Behind the sticks with Chris Mansbridge

Posted: 1 November 2019

Read time: 7 mins

Not only is he part of Heart of a Coward and in a function band, Chris also runs his music school, The Rhythm Room. We sat down with Chris to find out how he balances his time between the two and what inspired him to start his own music school. 

What encouraged you to get into drumming?

I’ve always enjoyed music. Growing up around my dad playing Phil Collins, The Pogues, that kind of music, so I was soaking that stuff up. Originally I wanted to play the piano. I don’t know why but I think it was because my friends were playing it so I thought it was cool. I quickly decided I didn’t like playing the piano but realised that the keyboard had a drum setting on it, so I started playing keyboard drums originally which is weird! That was about 25 years ago now.

I then built a kit out of flowerpots in my parents shed.  I had a workbench and started hammering in some plant pots, then got a garden cane, sawed it in half and made two drumsticks out of it. For cymbals I had some shovels hanging off some nails and they made the ‘tinky tunky’ sort of noise that emulated a ride or hi hat. I was away on that, playing basic rhythms and I think my parents were like ‘lets just buy him a drumkit and see what happens’ and 25 years later there’s not been a day where I’ve thought about quitting. I’ve always played. I’ve played something every day since I started.

What was it that properly got you into teaching?

It was having crappy retail jobs as a kid and jobs in between tours. I was so passionate about drumming and I really like helping people. When you see someone start to play drums, and it starts to click for them, there’s nothing better. You know, I’ve got students who come back and are like ‘I’ve started a band and I like this band’; it’s just the best feeling so I just really enjoy the process of teaching and watching someone develop.

What made you want to start your own school as opposed to teaching somewhere else?

Well some of the services available didn’t fulfill the promises they were supposed to. I did lots of voluntary work that didn’t lead  to anything and the hours weren’t there. Certain other music schools have a set curriculum that they like to take their students through, and I think that, that’s not me. I don’t think you can put someone in a box. Everyone learns differently. Everyone has got their own individual way of learning. You’ve got people that like to listen more and I kind of get them to get into reading and then you’ve got people that are very pragmatic and read a lot but don’t listen enough so you have to get the best of both worlds and steer them in the right direction. Some people have different goals, being a musician or just doing it for fun or doing their grades, for instance. I don’t like to put a mould around anyone but instead help push them in the right direction.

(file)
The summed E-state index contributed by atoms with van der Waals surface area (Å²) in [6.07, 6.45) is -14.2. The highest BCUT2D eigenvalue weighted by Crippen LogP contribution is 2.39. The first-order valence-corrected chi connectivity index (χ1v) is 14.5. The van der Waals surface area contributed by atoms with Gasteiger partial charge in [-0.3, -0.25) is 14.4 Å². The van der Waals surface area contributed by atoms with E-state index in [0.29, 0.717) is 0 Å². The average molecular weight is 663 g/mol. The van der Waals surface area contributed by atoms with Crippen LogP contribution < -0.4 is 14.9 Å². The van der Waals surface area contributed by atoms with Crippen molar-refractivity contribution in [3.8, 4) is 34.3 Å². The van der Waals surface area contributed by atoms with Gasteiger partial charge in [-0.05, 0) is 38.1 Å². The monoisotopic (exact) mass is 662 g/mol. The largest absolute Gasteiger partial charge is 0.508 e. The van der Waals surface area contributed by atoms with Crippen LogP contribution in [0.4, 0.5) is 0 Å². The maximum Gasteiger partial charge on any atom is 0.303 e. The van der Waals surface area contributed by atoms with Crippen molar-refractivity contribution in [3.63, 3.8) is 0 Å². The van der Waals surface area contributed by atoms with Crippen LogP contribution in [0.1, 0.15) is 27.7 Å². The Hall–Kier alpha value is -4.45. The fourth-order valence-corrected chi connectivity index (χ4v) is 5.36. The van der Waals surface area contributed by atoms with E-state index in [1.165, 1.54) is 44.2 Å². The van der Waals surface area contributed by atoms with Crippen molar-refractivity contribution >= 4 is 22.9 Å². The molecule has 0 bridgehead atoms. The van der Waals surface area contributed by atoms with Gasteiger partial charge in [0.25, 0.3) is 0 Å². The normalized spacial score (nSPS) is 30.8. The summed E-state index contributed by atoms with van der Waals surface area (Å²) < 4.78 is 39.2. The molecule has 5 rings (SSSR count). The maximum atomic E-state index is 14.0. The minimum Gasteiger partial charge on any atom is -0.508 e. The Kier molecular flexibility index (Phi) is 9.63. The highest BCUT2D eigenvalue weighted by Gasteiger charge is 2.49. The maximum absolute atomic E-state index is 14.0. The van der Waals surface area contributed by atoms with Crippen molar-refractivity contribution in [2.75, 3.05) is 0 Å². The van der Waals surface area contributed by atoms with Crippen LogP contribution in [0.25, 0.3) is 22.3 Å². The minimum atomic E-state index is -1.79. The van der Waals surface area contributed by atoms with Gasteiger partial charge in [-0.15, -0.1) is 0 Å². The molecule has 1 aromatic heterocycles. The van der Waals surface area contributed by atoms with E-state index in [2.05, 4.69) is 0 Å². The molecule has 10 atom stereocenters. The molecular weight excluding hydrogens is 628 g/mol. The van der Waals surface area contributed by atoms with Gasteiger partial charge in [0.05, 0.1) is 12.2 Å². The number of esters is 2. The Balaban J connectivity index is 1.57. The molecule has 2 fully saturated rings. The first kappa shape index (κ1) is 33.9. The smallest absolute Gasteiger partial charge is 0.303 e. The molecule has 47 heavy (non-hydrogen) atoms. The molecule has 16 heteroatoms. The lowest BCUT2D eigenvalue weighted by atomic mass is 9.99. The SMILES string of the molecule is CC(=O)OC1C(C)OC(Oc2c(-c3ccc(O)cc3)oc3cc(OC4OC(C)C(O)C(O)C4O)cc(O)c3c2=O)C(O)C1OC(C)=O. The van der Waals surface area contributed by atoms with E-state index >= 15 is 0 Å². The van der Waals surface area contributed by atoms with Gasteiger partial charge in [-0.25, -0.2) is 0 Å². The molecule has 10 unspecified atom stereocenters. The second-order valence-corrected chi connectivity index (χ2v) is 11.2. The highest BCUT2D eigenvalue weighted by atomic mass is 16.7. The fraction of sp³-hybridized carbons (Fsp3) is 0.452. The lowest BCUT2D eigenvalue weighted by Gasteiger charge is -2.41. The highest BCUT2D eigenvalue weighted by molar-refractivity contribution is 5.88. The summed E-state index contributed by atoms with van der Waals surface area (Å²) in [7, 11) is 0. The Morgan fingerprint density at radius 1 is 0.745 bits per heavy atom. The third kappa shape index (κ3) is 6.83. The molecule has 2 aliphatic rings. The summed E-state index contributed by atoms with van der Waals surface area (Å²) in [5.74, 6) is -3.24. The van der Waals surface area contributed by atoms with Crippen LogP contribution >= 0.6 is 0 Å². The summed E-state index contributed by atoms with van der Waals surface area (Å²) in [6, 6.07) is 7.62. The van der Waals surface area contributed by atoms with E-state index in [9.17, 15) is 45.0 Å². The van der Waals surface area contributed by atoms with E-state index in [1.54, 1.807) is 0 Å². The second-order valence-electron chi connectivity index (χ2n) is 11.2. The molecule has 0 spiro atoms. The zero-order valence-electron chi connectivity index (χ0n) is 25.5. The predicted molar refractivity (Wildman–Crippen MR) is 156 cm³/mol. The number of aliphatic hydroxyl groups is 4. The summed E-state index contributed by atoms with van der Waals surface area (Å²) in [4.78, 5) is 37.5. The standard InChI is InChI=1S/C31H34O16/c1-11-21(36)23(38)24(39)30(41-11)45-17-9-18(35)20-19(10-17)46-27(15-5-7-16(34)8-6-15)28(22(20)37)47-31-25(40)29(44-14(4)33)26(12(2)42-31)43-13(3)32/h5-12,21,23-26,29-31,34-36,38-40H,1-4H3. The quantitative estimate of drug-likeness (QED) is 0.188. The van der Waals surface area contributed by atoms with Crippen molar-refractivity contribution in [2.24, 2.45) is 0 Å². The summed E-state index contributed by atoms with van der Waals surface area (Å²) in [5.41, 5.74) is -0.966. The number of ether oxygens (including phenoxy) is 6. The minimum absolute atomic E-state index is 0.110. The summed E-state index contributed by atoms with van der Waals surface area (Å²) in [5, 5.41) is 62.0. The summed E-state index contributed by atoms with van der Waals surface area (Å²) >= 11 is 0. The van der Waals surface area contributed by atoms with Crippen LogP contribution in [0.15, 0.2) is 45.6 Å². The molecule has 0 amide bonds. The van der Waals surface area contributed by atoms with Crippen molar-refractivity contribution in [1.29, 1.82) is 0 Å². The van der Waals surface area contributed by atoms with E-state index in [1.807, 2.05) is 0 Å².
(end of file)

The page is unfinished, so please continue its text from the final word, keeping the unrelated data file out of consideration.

You perform in a function band as well, so you play a lot of different styles. Do you have a favourite?

No. I’ve always been involved with quite heavy projects since I was very young so it’s something I have always done. It’s quite weird playing something as aggressive and powerful as Heart of a Coward then the next weekend you’re playing ABBA or something but I absolutely love playing everything. There’s not a gig I wouldn’t do.

Is it hard making the switch from HOAC to ABBA?

It’s more of a mental thing. I don’t know how to describe it. It’s like a mental pain you have to go through. Mental anguish and the aggression of the music means I have to call on something else, flick the switch into that mode. A function gig is just a function gig really. But even then sometimes I turn up and I could be playing a song I’ve never heard and have to know what I’m doing.

And you can just jam it there and then?

Its definitely a skill I’ve learnt as I go along.  From teaching people a variety of music you get to know a massive pool of classic tunes. There’s been gigs where I don’t really know what I’m playing, I just watch the guys and hope for the best. Nod when it ends! No one ever notices though which is good because it means you can accept any gig on a whim and still look like you know what you’re doing. I was horrified the first time I did it but it went a lot better than expected and I proved to myself that I can do it.